On the other hand, he could have taught them some background first, so that when they came to look at the portrait, they would have a context in which to put it, providing they were also aware that David was Napoleon's official portraitist, and therefore the picture may well have been painted with an agenda of its own. This is what makes history teaching so wonderful, as pupils become aware of the many questions, answers and ways of investigating and understanding. I am not using this to criticise Matthew particularly, but really to demonstrate that there are different approaches which can be employed.
Professor Ferguson's other main gripe seems to be that current curriculum is too 'politically correct,' and that the new proposals are still a model of that because of the inclusion of Mary Seacole and Olaudah Equiano, 'hardly escapees from our island story,' so has difficulty understanding why many historians, and teachers like myself, are unhappy with the new proposals. It's as though he thinks offering us a sop is enough to keep us happy. The argument has always gone much deeper than who is in there, it's about a politician deciding who is relevant and not historians.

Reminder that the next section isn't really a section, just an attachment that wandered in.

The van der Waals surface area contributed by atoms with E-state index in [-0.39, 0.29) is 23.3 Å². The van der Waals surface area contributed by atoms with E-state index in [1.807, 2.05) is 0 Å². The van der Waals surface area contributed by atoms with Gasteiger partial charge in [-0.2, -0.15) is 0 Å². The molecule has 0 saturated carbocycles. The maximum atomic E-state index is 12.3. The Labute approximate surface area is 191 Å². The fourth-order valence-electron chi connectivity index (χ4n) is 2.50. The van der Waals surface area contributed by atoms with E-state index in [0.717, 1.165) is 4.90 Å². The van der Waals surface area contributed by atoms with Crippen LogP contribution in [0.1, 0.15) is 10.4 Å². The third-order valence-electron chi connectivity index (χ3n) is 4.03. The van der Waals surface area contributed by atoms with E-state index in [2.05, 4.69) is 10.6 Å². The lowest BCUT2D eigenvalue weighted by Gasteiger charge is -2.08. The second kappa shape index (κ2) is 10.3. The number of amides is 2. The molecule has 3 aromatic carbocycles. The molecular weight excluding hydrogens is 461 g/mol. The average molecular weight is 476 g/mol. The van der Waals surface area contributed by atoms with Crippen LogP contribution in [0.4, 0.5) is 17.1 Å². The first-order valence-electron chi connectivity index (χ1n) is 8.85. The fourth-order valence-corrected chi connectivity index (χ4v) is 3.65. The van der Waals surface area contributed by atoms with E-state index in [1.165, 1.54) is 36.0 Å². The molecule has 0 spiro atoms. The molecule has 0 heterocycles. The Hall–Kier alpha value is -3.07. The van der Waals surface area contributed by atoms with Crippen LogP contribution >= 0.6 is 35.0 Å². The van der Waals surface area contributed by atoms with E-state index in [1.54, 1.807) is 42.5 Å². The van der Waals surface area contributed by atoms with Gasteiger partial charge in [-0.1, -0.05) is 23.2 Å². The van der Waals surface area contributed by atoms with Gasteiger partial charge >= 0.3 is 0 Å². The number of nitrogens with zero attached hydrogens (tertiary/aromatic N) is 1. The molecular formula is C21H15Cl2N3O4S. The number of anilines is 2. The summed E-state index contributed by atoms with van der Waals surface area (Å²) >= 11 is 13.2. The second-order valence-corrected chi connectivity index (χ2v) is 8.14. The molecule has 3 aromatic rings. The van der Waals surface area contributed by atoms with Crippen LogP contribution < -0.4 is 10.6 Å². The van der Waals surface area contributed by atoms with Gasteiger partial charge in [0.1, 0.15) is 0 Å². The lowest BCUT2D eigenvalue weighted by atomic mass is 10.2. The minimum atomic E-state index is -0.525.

On the other side of the argument is Professor David Cannadine who like Ferguson lectures at an American university, in this case Princeton and opposed to Harvard.Cannadine decided to undertake a research project into teaching in schools in order to get first hand knowledge,the results of which were published in 2011 under the title The Right Kind of History: Teaching the past in twentieth century England.
Cannadine concludes that the vision of a 'golden-age' of history teaching, and wasn't taught to anything but a small elite, and wasn't a mainstream subject until after the Second World War. He believes the real issue isn't the curriculum or the subjects it covers, but that there's too much to teach, and not enough time to teach it in.
Indeed, Steve Mastin, head of history at a Cambridge school, points out that the trend has been towards teachers having more freedom, which Mr. Gove has insisted they need, hence academies and 'free schools' have more discretion when it comes to following the curriculum.
Ferguson also says he has taken an interest, and written 'popular history' books, so what we have here is two professors who both have some first hand knowledge, if not experience, and reaching different conclusions, which in many ways is what history is all about. Do the research, analyse the evidence, and reach a conclusion, using the evidence to back it up. Who is right is for the reader to decide, not for the teacher to direct.
At the foot of this blog is a debate between David Starkey and Richard Evans, both well-known historians (though I suspect Starkey is better known to any non-historians who read this because of his programmes on British monarchs), who take diametrically opposite views on history and how it should be taught.